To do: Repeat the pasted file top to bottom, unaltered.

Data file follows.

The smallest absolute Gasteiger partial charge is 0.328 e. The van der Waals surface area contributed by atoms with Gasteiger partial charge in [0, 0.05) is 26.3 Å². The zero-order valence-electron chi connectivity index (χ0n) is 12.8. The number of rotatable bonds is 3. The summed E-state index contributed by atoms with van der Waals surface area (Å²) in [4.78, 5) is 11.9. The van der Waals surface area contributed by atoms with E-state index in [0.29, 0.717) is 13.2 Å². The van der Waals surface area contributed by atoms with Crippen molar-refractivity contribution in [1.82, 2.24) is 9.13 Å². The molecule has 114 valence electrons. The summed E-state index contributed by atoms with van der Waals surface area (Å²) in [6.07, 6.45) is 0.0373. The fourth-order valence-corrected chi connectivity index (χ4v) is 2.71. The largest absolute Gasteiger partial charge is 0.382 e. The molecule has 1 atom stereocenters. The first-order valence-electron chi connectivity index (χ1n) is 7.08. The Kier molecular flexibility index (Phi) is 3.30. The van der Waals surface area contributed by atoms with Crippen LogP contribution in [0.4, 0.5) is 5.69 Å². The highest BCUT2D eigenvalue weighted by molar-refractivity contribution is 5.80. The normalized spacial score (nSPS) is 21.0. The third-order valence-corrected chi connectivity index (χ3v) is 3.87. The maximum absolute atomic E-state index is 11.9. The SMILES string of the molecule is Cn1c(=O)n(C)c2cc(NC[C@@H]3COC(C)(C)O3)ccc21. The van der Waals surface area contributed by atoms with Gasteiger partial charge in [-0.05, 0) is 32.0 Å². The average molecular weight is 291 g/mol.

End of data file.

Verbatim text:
The smallest absolute Gasteiger partial charge is 0.328 e. The van der Waals surface area contributed by atoms with Gasteiger partial charge in [0, 0.05) is 26.3 Å². The zero-order valence-electron chi connectivity index (χ0n) is 12.8. The number of rotatable bonds is 3. The summed E-state index contributed by atoms with van der Waals surface area (Å²) in [4.78, 5) is 11.9. The van der Waals surface area contributed by atoms with E-state index in [0.29, 0.717) is 13.2 Å². The van der Waals surface area contributed by atoms with Crippen molar-refractivity contribution in [1.82, 2.24) is 9.13 Å². The molecule has 114 valence electrons. The summed E-state index contributed by atoms with van der Waals surface area (Å²) in [6.07, 6.45) is 0.0373. The fourth-order valence-corrected chi connectivity index (χ4v) is 2.71. The largest absolute Gasteiger partial charge is 0.382 e. The molecule has 1 atom stereocenters. The first-order valence-electron chi connectivity index (χ1n) is 7.08. The Kier molecular flexibility index (Phi) is 3.30. The van der Waals surface area contributed by atoms with Crippen LogP contribution in [0.4, 0.5) is 5.69 Å². The highest BCUT2D eigenvalue weighted by molar-refractivity contribution is 5.80. The normalized spacial score (nSPS) is 21.0. The third-order valence-corrected chi connectivity index (χ3v) is 3.87. The maximum absolute atomic E-state index is 11.9. The SMILES string of the molecule is Cn1c(=O)n(C)c2cc(NC[C@@H]3COC(C)(C)O3)ccc21. The van der Waals surface area contributed by atoms with Gasteiger partial charge in [-0.05, 0) is 32.0 Å². The average molecular weight is 291 g/mol.